Does The Setup Of Our Parenting Plan Affect The Child Support Amount Or Arrangement?
The setup of your parenting plan wouldn’t typically affect your amount, unless you’re in a fifty-fifty situation. If one parent has more than fifty percent of the time with the child, that parent will normally be entitled to the full amount of support. Fifty-fifty arrangements can get a little complicated, however, as some courts have said the parent who has less income will be entitled to 100 percent of the support from the other parent. Meanwhile, other courts have said that you should figure out how much support each parent would have to pay to the other parent under normal circumstances and offset it; then, whoever would be liable for more support would pay that amount to the other parent.
Can The Amount Of Child Support Ever Be Adjusted?
There is a petition to modify child support, which is often filed in Family Court. There are a couple of situations where modifications might be granted. One is that if it’s been two years since the order of support has been entered, then the custodial parent has an automatic right to file for a cost-of-living adjustment. The other situation is if the income of the parent who is paying child support has gone down, they can file for a downward modification of child support. If the other parent thinks that their income has gone up, they can file for an upward modification of child support.
These modifications are not granted automatically, as a matter of fact, and can be quite difficult to get. Let’s say your income has gone down and you wish to modify your child support. You would have to show the court that it’s not your fault that your income has gone down (for example, you didn’t voluntarily quit your job to take a lower-paying job). You’d also have to show that you’ve made a diligent search to try to find a higher income job. Even in those circumstances, you may not get a decrease.
It’s important to note that there’s no automatic change of child support, and you won’t receive any modification until the date you file. If you were to lose your job and then file to lower your child support six months later, you’ll still be liable for the normal support for that first six months when you didn’t file, even if you win your case. For that reason, it’s important to file and try to get a modification immediately if your income has changed.
What Is An Order Of Protection In New York?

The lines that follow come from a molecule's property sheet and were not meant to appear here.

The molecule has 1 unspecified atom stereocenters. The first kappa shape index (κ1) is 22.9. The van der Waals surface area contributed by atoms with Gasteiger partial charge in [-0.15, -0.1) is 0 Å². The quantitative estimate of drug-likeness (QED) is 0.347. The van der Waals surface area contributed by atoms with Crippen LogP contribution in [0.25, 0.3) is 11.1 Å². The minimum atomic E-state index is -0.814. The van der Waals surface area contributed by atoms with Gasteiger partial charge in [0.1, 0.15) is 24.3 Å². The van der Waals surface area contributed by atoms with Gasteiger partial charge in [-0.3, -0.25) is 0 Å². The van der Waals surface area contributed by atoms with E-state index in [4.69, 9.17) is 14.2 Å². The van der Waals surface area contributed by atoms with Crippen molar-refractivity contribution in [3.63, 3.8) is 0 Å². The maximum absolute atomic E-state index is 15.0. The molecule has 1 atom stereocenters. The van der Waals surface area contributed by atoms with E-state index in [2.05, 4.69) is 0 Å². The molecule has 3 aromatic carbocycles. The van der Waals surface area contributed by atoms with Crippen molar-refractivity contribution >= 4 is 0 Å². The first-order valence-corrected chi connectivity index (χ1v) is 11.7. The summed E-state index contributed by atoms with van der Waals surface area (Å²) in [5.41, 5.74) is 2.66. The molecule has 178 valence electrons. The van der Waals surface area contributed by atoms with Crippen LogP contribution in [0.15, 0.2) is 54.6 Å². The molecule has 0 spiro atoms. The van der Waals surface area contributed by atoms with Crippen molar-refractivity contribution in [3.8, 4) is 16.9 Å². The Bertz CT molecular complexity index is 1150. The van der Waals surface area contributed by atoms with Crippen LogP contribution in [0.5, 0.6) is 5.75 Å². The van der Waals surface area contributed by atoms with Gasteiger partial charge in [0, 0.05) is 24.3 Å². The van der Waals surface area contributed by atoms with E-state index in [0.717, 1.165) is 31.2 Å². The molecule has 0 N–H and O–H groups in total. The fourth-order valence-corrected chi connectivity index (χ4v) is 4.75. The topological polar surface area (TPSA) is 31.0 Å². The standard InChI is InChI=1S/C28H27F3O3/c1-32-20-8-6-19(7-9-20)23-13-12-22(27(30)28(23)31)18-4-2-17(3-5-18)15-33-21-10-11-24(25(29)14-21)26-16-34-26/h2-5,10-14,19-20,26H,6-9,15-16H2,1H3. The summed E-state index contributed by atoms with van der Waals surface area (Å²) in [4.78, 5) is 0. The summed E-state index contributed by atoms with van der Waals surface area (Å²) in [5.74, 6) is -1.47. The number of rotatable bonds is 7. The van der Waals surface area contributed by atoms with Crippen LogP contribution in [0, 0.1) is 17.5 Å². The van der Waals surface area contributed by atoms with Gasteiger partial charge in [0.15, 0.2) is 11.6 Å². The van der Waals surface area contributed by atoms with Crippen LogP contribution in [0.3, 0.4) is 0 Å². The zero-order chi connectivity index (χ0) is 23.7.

An Order of Protection is basically an order from a court saying that another person cannot do certain things to you, such as try to communicate with you, or that they have to stay away from you, depending on the order. In New York, you can get an Order of Protection from three different courts. You can get it from Criminal Court as part of a criminal case, from Supreme Court as part of a divorce, or from Family Court in other situations.
In Family Court, you either have to be related to someone or have a child in common, and they expanded Family Court’s jurisdiction in the last few years to include people who are in an intimate relationship. Originally, that meant people who were dating or having a sexual relationship. In some cases, it’s even been expanded to include roommates and other people, so there are a lot more people who can file for it than previously.
To get an Order of Protection in Family Court, you have to show that the other parent has committed a family offense, meaning they’ve violated certain criminal statutes by assaulting you, harassing you, committing disorderly conduct against you, or engaging in any number of offenses. If you can show that, then you may be entitled to an Order of Protection.
There are two main types of Orders of Protection. There’s what’s called a Usual Terms Order of Protection, which states that the person can’t do any of those criminal offenses against you (they can’t harass you, stalk you, etc.), and there’s a full Stay Away Order of Protection, which says that they have to stay away from you, your home, your place of business, and your school. Typically, a full Stay Away will also say no communication by phone, tax, email, or social media or by a third person. These orders can also include other people; for example, either kind of order can include any children you have together.
In New York, an Order of Protection can be good for up to two years, though if there are aggravating circumstances (for example, if there’s a weapon involved or something like that), it could be for up to five years. They recently changed the law so that you can now file a petition to extend an Order of Protection before it’s over by showing the court good cause for extending it.
How Do I Get An Order Of Protection Put Into Place?
You can file for an Order of Protection in Family Court or in Supreme Court as part of a divorce case. In Family Court, you’d have to show that the court has jurisdiction over it because you are a family member, you have a child in common, or you have what’s called an intimate relationship (which, in New York, could mean you are romantic partners or even roommates—it’s really up to the court to decide what an intimate relationship is). Then, you’ll have to show that the other party has committed a family offense against you by breaking certain criminal statutes.
If you can prove that, then the court has to decide whether an Order of Protection should be granted to you. They normally will grant your request if you can show a family offense has been committed. Your Order of Protection can be good for up to two years, or up to five years if there are aggravating circumstances (for example, an offense involving a weapon). Orders of Protection are often settled by the other party consenting to an order without admitting they did anything wrong, so most of the time you won’t have to go to a trial. If there’s no agreement, however, then it has to go to trial.